In a tone full of frustration and resentment, she says, “It was not only his wife who defended him, but all my aunts stood by him and considered it was my fault. The rapist was sentenced to eight years in prison despite their desperate attempts to acquit him. I gave birth to my daughter and I am still studying, but my aunts have not spoken to me since the perpetrator was arrested, and whenever they have the chance, they would blame their niece who has been deprived of her childhood.

Hajar confirms that blaming the victim and siding with the rapist was not limited to the members of her family, but also with some of our female neighbors and students in the high school I continued my studies after the incident. They would look at me in disgust and evade me.

"The man who doesn't hit his wife is not a man"

Fatima (pseudonym) tells Raseef22, "I used to be beaten by my ex-husband on a weekly basis, if not daily. Whenever I’d ask him why he is late in the evening, he physically abuses me in our house upstairs, and in the morning I don't receive any support or questions from my mother-in-law and sisters-in-law. Instead, every morning after the bloody night of violence I am subjected to, my ex-husband's mother decides that I am the reason for it.”

Speaking about the domestic violence she experienced, the Casablanca native says her mother-in-law used to point out to her, "Do as we did with our husbands. We never asked them about the reason they were late and where and with whom they were, in order to maintain the stability of the marital home," Fatima's mother-in-law insists that she is the reason for the violence, repeating the phrase, "My daughter, you are the one who is looking for a reason to get hit. Let him do it then”.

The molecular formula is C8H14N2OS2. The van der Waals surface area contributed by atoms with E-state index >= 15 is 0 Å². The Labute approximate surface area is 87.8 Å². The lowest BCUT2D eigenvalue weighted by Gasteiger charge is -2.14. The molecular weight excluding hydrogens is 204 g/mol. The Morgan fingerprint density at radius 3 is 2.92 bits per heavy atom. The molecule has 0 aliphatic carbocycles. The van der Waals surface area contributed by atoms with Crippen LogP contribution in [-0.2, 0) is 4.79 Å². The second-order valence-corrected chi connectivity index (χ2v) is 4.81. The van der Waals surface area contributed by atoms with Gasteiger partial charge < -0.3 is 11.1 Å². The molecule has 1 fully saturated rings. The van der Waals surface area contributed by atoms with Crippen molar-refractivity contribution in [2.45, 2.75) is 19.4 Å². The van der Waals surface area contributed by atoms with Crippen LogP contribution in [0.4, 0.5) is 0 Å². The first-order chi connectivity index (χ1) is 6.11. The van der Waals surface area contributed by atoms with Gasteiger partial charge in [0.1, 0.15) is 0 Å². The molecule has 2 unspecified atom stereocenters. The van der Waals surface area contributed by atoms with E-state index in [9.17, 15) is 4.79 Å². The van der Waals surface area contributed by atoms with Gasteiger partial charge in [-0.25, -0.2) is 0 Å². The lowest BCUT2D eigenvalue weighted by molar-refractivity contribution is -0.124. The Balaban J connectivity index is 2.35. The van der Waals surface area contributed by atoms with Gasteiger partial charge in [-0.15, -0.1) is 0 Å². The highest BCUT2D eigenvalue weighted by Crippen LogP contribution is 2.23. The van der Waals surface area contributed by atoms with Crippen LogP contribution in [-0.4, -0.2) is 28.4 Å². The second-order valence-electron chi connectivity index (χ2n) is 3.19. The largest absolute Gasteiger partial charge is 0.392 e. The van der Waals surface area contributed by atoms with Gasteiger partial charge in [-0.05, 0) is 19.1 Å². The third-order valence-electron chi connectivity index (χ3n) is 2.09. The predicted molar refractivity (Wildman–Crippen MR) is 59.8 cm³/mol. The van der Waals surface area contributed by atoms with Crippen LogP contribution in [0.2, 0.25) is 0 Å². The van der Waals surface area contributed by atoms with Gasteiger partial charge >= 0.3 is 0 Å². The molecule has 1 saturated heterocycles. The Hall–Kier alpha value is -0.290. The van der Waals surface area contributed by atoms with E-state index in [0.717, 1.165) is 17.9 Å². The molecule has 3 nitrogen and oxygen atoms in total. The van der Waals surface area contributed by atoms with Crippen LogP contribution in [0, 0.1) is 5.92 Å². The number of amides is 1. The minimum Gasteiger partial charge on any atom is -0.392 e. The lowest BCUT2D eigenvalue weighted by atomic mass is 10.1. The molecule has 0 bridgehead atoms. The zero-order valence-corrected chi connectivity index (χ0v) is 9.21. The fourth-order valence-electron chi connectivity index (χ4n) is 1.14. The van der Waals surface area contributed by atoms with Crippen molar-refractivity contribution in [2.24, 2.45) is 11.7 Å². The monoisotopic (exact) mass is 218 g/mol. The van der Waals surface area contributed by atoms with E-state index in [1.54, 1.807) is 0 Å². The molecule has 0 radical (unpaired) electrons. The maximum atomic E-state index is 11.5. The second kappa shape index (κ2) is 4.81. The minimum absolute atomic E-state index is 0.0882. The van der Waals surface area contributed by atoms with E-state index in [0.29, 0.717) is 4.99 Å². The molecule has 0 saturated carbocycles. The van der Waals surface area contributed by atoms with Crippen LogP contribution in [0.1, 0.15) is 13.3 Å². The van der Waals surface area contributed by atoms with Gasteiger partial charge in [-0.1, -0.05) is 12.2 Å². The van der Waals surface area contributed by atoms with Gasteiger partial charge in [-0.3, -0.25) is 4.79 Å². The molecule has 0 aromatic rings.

Voices raised in defense of rapists and harassers are a result of a society where women suffer from subservience to male authority and are denied the right to be independent beings with fair rights and freedom

My husband’s sisters try to defend him and incite him to beat me, and when I protest against them, they argue with the following phrase: "You always make him angry, he comes back tired from work to find you complaining. You should just thank God that he married you."

The victim says that even her family was on her ex-husband's side, "My mother also supported my ex-husband, and refused to report him to the police for fear of scandal and the shame that I would bring to the family as a divorced woman.”

Fatima confirms that the pain of blame and hurtful words she receives from the women around her is greater than the pain of the bruises and punches she was subjected to, which made her continue her violent marital relationship with her husband for years, adding, "If they had given me some psychological support, I would have been encouraged from the beginning to report him and request a divorce."